Building and testing software is a rather resource intensive process. Continuously building software obviously requires even more computing power. Hudson can distribute your builds to a grid of build servers, the "slave nodes". This speeds builds up, but also enables you for example to test software on multiple slave nodes running different operating systems, databases, application servers, web browsers, service packs, etc. Slave nodes can be run on "real hardware" under your desktop, in your data center or on virtualized systems, e.g. on a VMWare host or in the Amazon EC2 cloud. Hudson will take care of monitoring the nodes, distributing the work and collecting the results, once the builds have been completed on the slave nodes.

Plugins

As software build chains always differ from team to team, a good CI server must demonstrate "infrastructure chameleon" capabilities. Hudson is extensible by 250+ plugins, offering support for alternative build tools (e.g. msbuild, gradle, rake), version control systems (e.g. CVS, Git, Perforce, Mercurial), notification channels (e.g. rich email, jabber, twitter, eXtreme feedback devices), virtualization and cloud computing (VMWare, Amazon EC2), user directories (e.g. LDAP, ActiveDirectory), issue trackers (e.g. JIRA, Bugzilla, Mantis), and much more. At current pace, the Hudson community releases 1–2 new plugins and 3–5 updates of existing ones per week. The source code of these plugins is available to serve as a starting point for own customizations. In fact, many Hudson "heavy users" came for a shrink-wrapped, ready-to-use product, but stayed for a highly customizable build automation platform.

Building a "Test Drive" Project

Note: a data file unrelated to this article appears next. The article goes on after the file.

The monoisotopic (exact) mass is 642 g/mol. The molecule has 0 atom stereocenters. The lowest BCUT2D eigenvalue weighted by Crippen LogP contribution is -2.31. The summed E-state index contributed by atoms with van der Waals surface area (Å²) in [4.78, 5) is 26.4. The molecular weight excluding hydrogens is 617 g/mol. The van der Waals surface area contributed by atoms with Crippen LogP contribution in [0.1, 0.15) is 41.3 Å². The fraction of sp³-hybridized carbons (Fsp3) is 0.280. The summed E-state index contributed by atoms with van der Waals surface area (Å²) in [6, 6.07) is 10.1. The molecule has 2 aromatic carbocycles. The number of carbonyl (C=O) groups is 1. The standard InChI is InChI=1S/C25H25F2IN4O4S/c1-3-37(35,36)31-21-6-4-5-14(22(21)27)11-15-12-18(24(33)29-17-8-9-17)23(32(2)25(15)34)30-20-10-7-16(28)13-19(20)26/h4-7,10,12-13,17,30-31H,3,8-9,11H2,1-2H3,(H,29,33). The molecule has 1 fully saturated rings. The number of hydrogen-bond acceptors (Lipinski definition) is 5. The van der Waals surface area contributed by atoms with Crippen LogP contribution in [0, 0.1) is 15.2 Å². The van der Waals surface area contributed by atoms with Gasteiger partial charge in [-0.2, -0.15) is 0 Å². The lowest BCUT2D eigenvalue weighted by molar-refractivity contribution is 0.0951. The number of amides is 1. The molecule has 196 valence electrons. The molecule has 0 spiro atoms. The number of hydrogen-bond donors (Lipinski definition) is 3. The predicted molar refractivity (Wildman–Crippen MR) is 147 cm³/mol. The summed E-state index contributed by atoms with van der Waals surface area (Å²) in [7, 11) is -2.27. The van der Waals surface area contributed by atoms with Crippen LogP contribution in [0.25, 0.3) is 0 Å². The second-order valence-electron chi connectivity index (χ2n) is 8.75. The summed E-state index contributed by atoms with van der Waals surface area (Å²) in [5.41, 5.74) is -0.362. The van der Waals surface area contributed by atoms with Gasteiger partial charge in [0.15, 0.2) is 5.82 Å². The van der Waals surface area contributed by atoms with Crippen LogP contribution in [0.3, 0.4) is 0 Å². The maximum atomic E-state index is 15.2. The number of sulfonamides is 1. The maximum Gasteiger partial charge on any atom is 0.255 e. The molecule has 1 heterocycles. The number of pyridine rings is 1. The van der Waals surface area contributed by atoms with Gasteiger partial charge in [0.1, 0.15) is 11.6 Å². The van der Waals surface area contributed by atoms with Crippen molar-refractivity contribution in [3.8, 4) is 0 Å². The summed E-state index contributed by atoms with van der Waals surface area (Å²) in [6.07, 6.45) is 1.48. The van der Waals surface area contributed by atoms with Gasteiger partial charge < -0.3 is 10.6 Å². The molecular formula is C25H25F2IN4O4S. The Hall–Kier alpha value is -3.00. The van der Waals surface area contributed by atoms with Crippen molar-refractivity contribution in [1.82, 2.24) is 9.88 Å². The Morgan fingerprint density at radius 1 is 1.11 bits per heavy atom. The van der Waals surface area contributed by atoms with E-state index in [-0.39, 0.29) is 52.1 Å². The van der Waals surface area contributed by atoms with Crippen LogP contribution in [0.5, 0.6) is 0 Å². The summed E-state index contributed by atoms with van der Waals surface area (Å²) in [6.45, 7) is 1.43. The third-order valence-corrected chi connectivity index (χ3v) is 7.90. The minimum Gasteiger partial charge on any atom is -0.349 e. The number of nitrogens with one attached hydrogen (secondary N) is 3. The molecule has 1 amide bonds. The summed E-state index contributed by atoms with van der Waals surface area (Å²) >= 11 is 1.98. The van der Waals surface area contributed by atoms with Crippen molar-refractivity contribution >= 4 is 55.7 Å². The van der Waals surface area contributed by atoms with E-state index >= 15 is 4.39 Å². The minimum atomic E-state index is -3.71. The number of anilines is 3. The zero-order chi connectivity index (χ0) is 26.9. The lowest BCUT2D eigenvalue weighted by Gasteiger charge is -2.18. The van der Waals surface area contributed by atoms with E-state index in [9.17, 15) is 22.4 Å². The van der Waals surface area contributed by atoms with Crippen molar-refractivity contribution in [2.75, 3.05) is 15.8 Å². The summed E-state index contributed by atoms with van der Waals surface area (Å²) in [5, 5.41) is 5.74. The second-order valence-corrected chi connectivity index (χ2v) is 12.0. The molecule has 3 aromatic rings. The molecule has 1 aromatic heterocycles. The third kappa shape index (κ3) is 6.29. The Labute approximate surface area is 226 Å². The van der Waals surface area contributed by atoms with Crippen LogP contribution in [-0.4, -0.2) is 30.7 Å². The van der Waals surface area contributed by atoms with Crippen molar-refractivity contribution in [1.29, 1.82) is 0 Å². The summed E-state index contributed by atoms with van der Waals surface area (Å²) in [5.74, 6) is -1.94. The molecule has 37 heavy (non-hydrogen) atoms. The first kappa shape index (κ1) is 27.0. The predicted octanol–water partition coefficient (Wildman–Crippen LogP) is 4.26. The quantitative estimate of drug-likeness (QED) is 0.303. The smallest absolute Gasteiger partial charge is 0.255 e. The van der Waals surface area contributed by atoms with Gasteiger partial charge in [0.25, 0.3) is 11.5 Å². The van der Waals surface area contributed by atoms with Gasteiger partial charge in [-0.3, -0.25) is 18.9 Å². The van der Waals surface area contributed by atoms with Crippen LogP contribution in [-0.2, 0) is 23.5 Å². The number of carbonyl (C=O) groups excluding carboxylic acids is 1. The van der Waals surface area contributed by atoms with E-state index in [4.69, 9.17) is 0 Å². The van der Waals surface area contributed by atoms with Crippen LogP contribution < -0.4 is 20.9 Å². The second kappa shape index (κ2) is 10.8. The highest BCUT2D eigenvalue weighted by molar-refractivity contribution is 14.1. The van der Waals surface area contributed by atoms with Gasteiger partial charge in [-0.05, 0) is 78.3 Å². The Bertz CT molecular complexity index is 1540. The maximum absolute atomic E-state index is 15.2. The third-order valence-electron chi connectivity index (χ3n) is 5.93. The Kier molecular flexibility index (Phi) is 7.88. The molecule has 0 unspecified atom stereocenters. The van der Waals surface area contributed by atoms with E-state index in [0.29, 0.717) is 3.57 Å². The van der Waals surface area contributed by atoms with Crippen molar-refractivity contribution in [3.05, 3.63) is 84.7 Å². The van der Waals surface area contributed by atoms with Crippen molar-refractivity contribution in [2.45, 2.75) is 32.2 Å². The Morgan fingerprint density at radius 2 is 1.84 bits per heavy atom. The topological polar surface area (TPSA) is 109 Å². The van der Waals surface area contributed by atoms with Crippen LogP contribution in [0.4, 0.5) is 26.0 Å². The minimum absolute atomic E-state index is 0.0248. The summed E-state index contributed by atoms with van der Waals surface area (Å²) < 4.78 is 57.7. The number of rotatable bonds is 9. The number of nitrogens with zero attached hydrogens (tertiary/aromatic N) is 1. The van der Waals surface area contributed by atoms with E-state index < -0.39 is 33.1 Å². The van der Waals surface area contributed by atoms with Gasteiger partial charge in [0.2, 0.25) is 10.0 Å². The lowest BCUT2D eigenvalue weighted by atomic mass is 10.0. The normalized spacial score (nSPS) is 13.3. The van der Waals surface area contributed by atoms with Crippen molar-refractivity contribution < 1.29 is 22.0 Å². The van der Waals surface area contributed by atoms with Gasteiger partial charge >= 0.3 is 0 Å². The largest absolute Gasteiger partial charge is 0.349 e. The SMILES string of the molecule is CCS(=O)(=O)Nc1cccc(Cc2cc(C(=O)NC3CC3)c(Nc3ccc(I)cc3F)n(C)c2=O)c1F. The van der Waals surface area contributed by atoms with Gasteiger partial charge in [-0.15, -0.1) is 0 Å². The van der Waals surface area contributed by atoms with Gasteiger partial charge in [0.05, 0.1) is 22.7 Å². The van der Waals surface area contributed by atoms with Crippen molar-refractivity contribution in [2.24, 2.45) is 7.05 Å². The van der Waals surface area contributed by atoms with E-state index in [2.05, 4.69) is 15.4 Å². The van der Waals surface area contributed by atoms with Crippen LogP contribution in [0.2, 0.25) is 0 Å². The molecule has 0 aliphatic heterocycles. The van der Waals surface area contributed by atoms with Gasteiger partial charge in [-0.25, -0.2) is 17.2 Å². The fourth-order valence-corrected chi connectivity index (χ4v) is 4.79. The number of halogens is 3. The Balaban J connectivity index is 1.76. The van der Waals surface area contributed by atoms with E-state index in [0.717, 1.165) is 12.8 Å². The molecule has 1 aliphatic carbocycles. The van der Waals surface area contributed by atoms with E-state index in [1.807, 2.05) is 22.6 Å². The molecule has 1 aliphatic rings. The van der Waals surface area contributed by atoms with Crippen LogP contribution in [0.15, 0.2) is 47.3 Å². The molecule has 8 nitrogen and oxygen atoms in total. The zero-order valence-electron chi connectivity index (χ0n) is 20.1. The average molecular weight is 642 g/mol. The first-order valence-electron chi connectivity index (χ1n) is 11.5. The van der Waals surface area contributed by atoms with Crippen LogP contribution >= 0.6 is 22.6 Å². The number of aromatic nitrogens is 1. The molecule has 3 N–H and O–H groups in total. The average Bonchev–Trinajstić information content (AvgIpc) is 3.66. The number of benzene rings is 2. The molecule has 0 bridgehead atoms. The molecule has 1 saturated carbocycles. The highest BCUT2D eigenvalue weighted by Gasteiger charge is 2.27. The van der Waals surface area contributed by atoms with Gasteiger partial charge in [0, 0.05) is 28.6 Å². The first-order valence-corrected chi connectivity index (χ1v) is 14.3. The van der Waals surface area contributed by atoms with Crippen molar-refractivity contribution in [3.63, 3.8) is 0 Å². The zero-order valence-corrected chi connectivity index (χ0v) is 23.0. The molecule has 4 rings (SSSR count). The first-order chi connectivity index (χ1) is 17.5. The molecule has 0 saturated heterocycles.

You understand Hudson best by seeing it in live action. Thus, for a simple five-step test drive of Hudson, you could build any Open Source project that hosts its source code publicly accessible. We will use Apache Commons IO in the following example:

  1. First go to Hudsonŕ Manage Hudsonŕ Configure System: In Section "JDK" add a new Java Development Kit. In section "Maven" add a new Maven installation. Click on "Save" at the bottom of the page.
  2. Then go to Hudsonŕ New Job enter "apache-commons-io" as job name and choose "Build a maven2 project". Click on "OK" to proceed with the job configuration page.
  3. On the job configuration page, in section "Source Code Management", choose "Subversion" and enter "http://svn.apache.org/repos/asf/commons/proper/io/trunk" in field "Repository URL". Click on "Save" at the bottom of the page.
  4. Click on the "Build Now" icon in the left sidebar. A new build will start, checking out the source code, then compiling and testing it. You can follow the progress by peeking at the live output of the build: Click on the progress bar on the left hand side to open the console view.
  5. Once the build has been finished, return to the Hudson dashboard page by clicking on "Hudson" in the top left corner. If the build succeeded, you will see a blue ball icon. If any problem occurred, the ball will be yellow or even red. Note how you can browse the test results interactively by clicking on the project name and then on "Latest Test Results".

You have now configured your Hudson server, added your first job and built it. In a production instance, builds would be triggered automatically (by changes in the version control system or by a timer) — but the basic scheme would be the same.

Conclusion

Continuous Integration is a software development practice that most teams cannot think of living without, once it has been established. With Hudson, the necessary tooling is fast to install, easy to maintain and scalable for future extensions.

A final note: While Hudson is implemented in Java and supports mainstream Java build chains out of the box (CVS/Subversion, Ant/Maven, JUnit/TestNG), it is not restricted to the Java world: Many companies use Hudson to automate their software development efforts in C/C++, C#, PHP, Groovy, Scala, and many other languages.


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This article was originally published in the Summer 2010 issue of Methods & Tools